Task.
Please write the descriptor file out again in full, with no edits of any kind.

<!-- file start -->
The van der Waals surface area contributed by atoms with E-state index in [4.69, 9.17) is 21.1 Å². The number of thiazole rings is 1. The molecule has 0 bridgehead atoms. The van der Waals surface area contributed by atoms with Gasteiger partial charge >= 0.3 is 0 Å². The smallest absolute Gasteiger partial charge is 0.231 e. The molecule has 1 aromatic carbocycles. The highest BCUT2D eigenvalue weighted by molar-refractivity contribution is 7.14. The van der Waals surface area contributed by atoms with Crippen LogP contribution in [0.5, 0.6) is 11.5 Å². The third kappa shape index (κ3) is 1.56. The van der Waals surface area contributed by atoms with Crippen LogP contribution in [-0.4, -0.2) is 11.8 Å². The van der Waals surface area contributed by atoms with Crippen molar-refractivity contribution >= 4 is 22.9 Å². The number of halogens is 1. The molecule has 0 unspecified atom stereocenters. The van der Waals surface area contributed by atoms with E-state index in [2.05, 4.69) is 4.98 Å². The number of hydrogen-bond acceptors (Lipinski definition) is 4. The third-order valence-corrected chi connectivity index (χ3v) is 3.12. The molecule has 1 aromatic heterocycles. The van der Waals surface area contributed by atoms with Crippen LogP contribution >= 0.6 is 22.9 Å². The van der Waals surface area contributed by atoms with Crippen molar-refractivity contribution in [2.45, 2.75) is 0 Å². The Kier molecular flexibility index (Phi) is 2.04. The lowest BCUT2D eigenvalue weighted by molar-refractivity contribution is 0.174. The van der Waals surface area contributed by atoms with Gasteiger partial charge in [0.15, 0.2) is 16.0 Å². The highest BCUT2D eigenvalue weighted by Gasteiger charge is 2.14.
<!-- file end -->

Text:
The van der Waals surface area contributed by atoms with E-state index in [4.69, 9.17) is 21.1 Å². The number of thiazole rings is 1. The molecule has 0 bridgehead atoms. The van der Waals surface area contributed by atoms with Gasteiger partial charge >= 0.3 is 0 Å². The smallest absolute Gasteiger partial charge is 0.231 e. The molecule has 1 aromatic carbocycles. The highest BCUT2D eigenvalue weighted by molar-refractivity contribution is 7.14. The van der Waals surface area contributed by atoms with Crippen LogP contribution in [0.5, 0.6) is 11.5 Å². The third kappa shape index (κ3) is 1.56. The van der Waals surface area contributed by atoms with Crippen LogP contribution in [-0.4, -0.2) is 11.8 Å². The van der Waals surface area contributed by atoms with Crippen molar-refractivity contribution >= 4 is 22.9 Å². The number of halogens is 1. The molecule has 0 unspecified atom stereocenters. The van der Waals surface area contributed by atoms with E-state index in [2.05, 4.69) is 4.98 Å². The number of hydrogen-bond acceptors (Lipinski definition) is 4. The third-order valence-corrected chi connectivity index (χ3v) is 3.12. The molecule has 1 aromatic heterocycles. The van der Waals surface area contributed by atoms with Crippen LogP contribution >= 0.6 is 22.9 Å². The van der Waals surface area contributed by atoms with Crippen molar-refractivity contribution in [2.45, 2.75) is 0 Å². The Kier molecular flexibility index (Phi) is 2.04. The lowest BCUT2D eigenvalue weighted by molar-refractivity contribution is 0.174. The van der Waals surface area contributed by atoms with Gasteiger partial charge in [0.15, 0.2) is 16.0 Å². The highest BCUT2D eigenvalue weighted by Gasteiger charge is 2.14.